A dry month: April has been remarkably dry across most tillage areas of the country. The warmer weather helped growth over the past week but some later-sown spring crops have uneven establishment.

Some winter cops are showing patches in areas where soil is shallow.

It is worth noting that rainfall amounts are very close to their 30-year average for the first four months in most tillage areas.

The dry conditions are likely to induce trace element deficiencies so you may need to act to keep them away. Multi-element mixes may be preferable, perhaps with some N and P also. Manganese is the more likely problem but there are early signs of magnesium deficiency too, as well as zinc deficiency on some soils.

Winter wheat: Crops are either side of GS32 and that means T1 fungicide timing, once the third last leaf is fully emerged on the main stems. You will need to dissect the stem to check which leaf is which.

T1 fungicide options include Ascra Xpro, Elatus Era, Revystar XL, Venture Extra etc, or a prothioconazole mix with an SDHI or one of the Inatreq co-packs. Add a contact fungicide in all instances.

If previous PGR met with tough conditions, it might be necessary to consider a top-up with either Moddus, Medax Max or Terpal, if the lodging risk is deemed to be high.

Winter barley: Growth stage is very variable up to awns appearing. Crops that got fungicide three to four weeks ago will need an intermediate spray now, as they are still two to three weeks away from awns actively emerging.

This might be a triazole plus strobilurin mix, with folpet added to help slow ramularia progress, given all the recent crop stress.

If a PGR is needed, products like Moddus, Medax Max or Cerone would need to be applied shortly.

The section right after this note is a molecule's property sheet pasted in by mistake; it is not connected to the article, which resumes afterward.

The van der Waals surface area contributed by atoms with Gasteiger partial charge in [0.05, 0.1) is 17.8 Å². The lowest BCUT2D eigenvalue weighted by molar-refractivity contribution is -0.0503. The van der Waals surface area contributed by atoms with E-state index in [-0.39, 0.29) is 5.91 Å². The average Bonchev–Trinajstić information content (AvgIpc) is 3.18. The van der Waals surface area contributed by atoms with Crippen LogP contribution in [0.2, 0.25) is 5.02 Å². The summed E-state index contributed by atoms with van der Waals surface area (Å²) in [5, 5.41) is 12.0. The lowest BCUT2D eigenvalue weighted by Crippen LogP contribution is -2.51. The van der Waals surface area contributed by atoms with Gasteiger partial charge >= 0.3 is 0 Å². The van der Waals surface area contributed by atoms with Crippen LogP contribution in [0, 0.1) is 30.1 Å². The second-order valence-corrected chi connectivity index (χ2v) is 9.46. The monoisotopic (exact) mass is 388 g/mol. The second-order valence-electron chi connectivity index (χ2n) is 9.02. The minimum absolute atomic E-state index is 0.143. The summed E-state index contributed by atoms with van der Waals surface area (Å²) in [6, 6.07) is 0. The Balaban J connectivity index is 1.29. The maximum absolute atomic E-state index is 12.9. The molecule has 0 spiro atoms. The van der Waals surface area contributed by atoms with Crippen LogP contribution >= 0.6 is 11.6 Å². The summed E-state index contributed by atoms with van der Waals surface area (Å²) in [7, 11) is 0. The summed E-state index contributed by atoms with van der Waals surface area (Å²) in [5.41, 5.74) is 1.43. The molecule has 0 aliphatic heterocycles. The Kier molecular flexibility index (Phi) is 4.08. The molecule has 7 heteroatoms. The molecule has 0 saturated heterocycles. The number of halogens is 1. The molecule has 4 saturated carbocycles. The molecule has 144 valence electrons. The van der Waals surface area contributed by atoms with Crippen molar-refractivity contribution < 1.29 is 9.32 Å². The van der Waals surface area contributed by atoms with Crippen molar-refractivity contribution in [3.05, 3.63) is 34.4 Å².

Frost damage: I got a report or two in the past week about what may be frost damage in winter barley. The crop looked OK, but it was still tillering and a sliced main stem revealed the developing ear to be dead and mushy. This would seem like frost kill of the developing ear after it came above ground.

It is likely that the issue is only associated with forward crops, resulting from either early sowing or a fast-developing variety. Death of the developing ear on the main stem results in the loss of apical dominance and tillering recommences as a result.

The main stem can still look perfectly healthy, but it will eventually die back. Affected crops are likely to be late maturing and chopping of straw could be easier than baling.

If this is an issue in forward winter barley, it could also be a problem in winter-sown spring oats, so check these too.

Spray app: A new Spray Assist app from Syngenta is now available. The app combines nozzle, job and weather forecast to help growers get the best efficacy from all spray applications.

It is important to get maximum benefit from all spray inputs to secure value for money. It can be downloaded to your smartphone from the app stores.